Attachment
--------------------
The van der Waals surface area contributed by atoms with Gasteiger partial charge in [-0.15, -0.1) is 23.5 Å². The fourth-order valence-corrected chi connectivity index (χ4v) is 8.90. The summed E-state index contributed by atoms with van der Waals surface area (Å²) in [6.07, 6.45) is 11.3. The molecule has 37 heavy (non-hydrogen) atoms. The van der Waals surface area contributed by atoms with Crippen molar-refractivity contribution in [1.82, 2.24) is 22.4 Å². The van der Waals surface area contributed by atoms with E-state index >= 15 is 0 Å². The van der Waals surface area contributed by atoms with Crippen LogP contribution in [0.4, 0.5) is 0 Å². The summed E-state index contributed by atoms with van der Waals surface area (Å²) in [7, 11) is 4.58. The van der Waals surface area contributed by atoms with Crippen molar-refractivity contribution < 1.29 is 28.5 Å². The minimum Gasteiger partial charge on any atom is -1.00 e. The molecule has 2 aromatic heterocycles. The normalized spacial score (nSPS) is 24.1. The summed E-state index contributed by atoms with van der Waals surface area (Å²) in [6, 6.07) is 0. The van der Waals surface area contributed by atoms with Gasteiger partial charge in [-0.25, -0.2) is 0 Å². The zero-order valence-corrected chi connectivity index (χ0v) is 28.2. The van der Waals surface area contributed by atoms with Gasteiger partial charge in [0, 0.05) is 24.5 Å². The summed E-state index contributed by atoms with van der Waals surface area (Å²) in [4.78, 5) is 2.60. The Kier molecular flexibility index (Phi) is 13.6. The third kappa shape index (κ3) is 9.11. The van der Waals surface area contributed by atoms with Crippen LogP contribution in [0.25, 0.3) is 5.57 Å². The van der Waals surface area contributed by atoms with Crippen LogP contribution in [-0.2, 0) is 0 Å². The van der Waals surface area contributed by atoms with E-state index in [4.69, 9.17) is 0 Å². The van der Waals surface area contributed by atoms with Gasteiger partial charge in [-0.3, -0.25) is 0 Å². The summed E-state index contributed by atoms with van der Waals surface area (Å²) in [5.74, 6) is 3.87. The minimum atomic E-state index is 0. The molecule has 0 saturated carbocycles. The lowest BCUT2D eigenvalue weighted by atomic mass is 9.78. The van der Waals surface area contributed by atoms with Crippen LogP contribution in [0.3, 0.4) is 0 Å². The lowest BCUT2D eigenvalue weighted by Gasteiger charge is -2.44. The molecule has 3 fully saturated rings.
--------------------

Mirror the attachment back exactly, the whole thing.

The van der Waals surface area contributed by atoms with Gasteiger partial charge in [-0.15, -0.1) is 23.5 Å². The fourth-order valence-corrected chi connectivity index (χ4v) is 8.90. The summed E-state index contributed by atoms with van der Waals surface area (Å²) in [6.07, 6.45) is 11.3. The molecule has 37 heavy (non-hydrogen) atoms. The van der Waals surface area contributed by atoms with Crippen molar-refractivity contribution in [1.82, 2.24) is 22.4 Å². The van der Waals surface area contributed by atoms with E-state index >= 15 is 0 Å². The van der Waals surface area contributed by atoms with Crippen LogP contribution in [0.4, 0.5) is 0 Å². The summed E-state index contributed by atoms with van der Waals surface area (Å²) in [7, 11) is 4.58. The van der Waals surface area contributed by atoms with Crippen molar-refractivity contribution < 1.29 is 28.5 Å². The minimum Gasteiger partial charge on any atom is -1.00 e. The molecule has 2 aromatic heterocycles. The normalized spacial score (nSPS) is 24.1. The summed E-state index contributed by atoms with van der Waals surface area (Å²) in [6, 6.07) is 0. The van der Waals surface area contributed by atoms with Gasteiger partial charge in [-0.25, -0.2) is 0 Å². The zero-order valence-corrected chi connectivity index (χ0v) is 28.2. The van der Waals surface area contributed by atoms with Gasteiger partial charge in [0, 0.05) is 24.5 Å². The summed E-state index contributed by atoms with van der Waals surface area (Å²) in [4.78, 5) is 2.60. The Kier molecular flexibility index (Phi) is 13.6. The third kappa shape index (κ3) is 9.11. The van der Waals surface area contributed by atoms with Crippen LogP contribution in [0.25, 0.3) is 5.57 Å². The van der Waals surface area contributed by atoms with Crippen LogP contribution in [-0.2, 0) is 0 Å². The van der Waals surface area contributed by atoms with E-state index in [4.69, 9.17) is 0 Å². The van der Waals surface area contributed by atoms with Gasteiger partial charge in [-0.3, -0.25) is 0 Å². The summed E-state index contributed by atoms with van der Waals surface area (Å²) in [5.74, 6) is 3.87. The minimum atomic E-state index is 0. The molecule has 0 saturated carbocycles. The lowest BCUT2D eigenvalue weighted by atomic mass is 9.78. The van der Waals surface area contributed by atoms with Crippen LogP contribution in [0.3, 0.4) is 0 Å². The lowest BCUT2D eigenvalue weighted by Gasteiger charge is -2.44. The molecule has 3 fully saturated rings.